Read Time: 3 Minutes

When playing with the famous Pascal's Triangle one can find a lot of interesting patterns. My personal favorite has to be when you take the difference between consecutive terms and form a new triangle, A214292.

Note the triangle here takes the absolute value of the difference of consecutive terms. Looking closely one can find Catalan's Triangle hidden in the triangle. Turning the triangle 60 degrees anti-clockwise makes this revelation really pop.

When considering the terms in the triangle as the difference between consecutive terms in a sequence of binomial expansions we can derive a useful formula for each term in the sequence that even extends into the reverse triangle above the zeros.

This means we can find specific formulas for each row of the triangle and then come up with a general rule for all rows.

Individual cases of this generalisation can be found on the comments of A214292 but this provides an easy way to verify and come up with any row. This also means that formulas for catalan's triangle can be found by changing the value of n a little bit.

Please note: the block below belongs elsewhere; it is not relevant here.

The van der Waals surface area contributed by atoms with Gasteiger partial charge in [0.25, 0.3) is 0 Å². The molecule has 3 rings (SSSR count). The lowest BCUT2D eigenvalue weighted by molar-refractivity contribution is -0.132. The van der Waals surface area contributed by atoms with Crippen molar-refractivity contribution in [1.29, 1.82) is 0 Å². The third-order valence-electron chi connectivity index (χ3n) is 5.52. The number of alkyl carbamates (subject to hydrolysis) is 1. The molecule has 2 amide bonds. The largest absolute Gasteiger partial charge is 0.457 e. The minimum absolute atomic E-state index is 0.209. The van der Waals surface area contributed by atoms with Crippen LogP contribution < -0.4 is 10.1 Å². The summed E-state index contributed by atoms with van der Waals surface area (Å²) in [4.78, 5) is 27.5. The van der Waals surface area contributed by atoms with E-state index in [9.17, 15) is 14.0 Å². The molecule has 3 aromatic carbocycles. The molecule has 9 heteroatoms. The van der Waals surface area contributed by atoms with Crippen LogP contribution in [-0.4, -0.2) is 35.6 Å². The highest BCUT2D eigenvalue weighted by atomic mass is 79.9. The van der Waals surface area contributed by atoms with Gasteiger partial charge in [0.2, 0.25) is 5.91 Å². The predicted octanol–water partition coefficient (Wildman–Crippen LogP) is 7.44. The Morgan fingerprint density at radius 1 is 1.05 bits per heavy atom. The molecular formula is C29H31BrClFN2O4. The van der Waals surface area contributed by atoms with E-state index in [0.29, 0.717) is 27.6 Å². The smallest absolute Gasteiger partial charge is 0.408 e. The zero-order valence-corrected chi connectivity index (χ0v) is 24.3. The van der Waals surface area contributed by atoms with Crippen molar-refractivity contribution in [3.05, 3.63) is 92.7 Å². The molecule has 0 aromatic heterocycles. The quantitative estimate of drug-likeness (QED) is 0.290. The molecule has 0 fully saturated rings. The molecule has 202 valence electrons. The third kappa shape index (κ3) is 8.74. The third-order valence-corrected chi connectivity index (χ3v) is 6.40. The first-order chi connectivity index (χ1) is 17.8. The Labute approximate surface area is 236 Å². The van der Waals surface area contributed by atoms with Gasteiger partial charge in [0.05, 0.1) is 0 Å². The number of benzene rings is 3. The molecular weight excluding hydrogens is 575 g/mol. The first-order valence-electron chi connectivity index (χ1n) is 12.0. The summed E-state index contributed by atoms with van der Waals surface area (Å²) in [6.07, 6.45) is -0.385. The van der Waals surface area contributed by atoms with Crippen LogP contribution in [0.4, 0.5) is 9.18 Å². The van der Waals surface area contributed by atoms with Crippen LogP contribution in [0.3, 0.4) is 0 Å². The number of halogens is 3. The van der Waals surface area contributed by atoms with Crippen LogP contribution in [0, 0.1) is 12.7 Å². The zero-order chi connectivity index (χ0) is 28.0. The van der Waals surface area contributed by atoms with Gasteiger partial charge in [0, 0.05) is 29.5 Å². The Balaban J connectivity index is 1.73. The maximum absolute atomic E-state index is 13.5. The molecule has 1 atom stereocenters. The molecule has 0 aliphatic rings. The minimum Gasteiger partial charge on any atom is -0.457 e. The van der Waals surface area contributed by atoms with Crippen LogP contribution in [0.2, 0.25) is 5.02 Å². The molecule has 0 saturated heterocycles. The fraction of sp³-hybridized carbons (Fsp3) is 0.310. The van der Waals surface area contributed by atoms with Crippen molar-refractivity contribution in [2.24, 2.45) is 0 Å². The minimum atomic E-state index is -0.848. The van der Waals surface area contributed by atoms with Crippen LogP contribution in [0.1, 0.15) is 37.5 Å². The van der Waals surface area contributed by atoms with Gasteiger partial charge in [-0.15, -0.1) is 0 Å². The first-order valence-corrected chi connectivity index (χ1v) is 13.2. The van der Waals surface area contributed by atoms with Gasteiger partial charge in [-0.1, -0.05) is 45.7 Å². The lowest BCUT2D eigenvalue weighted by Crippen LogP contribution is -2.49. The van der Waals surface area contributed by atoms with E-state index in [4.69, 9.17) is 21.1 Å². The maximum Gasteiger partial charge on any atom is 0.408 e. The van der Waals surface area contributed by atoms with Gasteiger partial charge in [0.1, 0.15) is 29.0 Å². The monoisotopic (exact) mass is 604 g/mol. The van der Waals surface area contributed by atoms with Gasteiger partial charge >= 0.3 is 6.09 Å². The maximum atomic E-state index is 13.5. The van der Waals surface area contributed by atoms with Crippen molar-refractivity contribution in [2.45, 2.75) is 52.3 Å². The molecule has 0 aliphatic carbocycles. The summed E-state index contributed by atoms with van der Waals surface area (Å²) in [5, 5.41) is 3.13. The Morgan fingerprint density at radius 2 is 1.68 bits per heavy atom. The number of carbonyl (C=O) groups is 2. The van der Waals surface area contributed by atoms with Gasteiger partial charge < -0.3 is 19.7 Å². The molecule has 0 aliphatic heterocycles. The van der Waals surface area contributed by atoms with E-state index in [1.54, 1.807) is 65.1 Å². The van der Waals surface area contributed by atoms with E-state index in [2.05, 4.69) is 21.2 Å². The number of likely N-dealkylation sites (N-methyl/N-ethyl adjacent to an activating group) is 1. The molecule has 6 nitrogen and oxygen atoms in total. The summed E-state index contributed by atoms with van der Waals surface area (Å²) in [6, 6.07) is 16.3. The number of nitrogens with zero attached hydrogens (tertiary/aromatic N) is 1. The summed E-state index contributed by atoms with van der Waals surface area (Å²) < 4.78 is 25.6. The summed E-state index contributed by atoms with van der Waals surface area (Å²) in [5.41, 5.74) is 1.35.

Another one of my favorite Pascal's Triangle properties is how it can be easily generated with a very simple game in any dimension.

The rules of the game are simple.

- Start the game on an infinite single strip of a checkers board with one piece in the center.
- Every turn place one piece on all neighbouring squares of each piece on the board.
- Remove all pieces that aren't new.

Ignoring the spaces in the middle Pascal's Triangle naturally emerges. We don't have to limit the checker's board to a strip. Playing on an actual board creates Pascal's Square Pyramid.

We can generalise this game to any dimension and create any variation of Pascal's Triangle. That's pretty cool.